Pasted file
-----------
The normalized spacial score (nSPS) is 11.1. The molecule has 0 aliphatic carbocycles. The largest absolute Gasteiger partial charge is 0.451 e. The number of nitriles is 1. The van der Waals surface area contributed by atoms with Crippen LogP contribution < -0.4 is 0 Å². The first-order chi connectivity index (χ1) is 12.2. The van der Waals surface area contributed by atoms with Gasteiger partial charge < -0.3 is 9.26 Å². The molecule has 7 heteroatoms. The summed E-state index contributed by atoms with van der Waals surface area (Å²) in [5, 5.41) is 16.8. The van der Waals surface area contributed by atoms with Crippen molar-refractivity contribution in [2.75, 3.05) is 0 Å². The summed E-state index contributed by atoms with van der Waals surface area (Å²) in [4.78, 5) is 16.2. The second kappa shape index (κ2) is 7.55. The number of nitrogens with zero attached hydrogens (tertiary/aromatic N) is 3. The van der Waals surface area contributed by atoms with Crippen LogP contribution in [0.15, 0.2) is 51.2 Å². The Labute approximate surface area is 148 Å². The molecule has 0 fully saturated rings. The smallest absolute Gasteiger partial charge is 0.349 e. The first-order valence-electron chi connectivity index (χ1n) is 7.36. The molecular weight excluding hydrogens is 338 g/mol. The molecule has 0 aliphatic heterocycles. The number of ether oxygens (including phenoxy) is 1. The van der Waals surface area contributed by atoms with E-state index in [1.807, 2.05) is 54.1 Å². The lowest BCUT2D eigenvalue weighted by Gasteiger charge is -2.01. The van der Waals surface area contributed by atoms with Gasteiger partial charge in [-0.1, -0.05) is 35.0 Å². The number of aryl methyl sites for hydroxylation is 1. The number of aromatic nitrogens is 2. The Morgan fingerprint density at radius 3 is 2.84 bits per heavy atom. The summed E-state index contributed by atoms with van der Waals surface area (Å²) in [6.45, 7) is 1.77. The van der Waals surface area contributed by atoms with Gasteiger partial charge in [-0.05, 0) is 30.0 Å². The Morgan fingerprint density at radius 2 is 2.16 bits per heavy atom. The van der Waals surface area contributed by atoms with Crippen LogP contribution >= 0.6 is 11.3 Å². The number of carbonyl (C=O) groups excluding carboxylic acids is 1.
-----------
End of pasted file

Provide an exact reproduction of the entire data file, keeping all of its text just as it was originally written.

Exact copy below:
The normalized spacial score (nSPS) is 11.1. The molecule has 0 aliphatic carbocycles. The largest absolute Gasteiger partial charge is 0.451 e. The number of nitriles is 1. The van der Waals surface area contributed by atoms with Crippen LogP contribution < -0.4 is 0 Å². The first-order chi connectivity index (χ1) is 12.2. The van der Waals surface area contributed by atoms with Gasteiger partial charge < -0.3 is 9.26 Å². The molecule has 7 heteroatoms. The summed E-state index contributed by atoms with van der Waals surface area (Å²) in [5, 5.41) is 16.8. The van der Waals surface area contributed by atoms with Crippen molar-refractivity contribution in [2.75, 3.05) is 0 Å². The summed E-state index contributed by atoms with van der Waals surface area (Å²) in [4.78, 5) is 16.2. The second kappa shape index (κ2) is 7.55. The number of nitrogens with zero attached hydrogens (tertiary/aromatic N) is 3. The van der Waals surface area contributed by atoms with Crippen LogP contribution in [0.15, 0.2) is 51.2 Å². The Labute approximate surface area is 148 Å². The molecule has 0 fully saturated rings. The smallest absolute Gasteiger partial charge is 0.349 e. The first-order valence-electron chi connectivity index (χ1n) is 7.36. The molecular weight excluding hydrogens is 338 g/mol. The molecule has 0 aliphatic heterocycles. The number of ether oxygens (including phenoxy) is 1. The van der Waals surface area contributed by atoms with E-state index in [1.807, 2.05) is 54.1 Å². The lowest BCUT2D eigenvalue weighted by Gasteiger charge is -2.01. The van der Waals surface area contributed by atoms with Gasteiger partial charge in [-0.1, -0.05) is 35.0 Å². The number of aryl methyl sites for hydroxylation is 1. The number of aromatic nitrogens is 2. The Morgan fingerprint density at radius 3 is 2.84 bits per heavy atom. The summed E-state index contributed by atoms with van der Waals surface area (Å²) in [6.45, 7) is 1.77. The van der Waals surface area contributed by atoms with Gasteiger partial charge in [-0.05, 0) is 30.0 Å². The Morgan fingerprint density at radius 2 is 2.16 bits per heavy atom. The van der Waals surface area contributed by atoms with Crippen LogP contribution >= 0.6 is 11.3 Å². The number of carbonyl (C=O) groups excluding carboxylic acids is 1.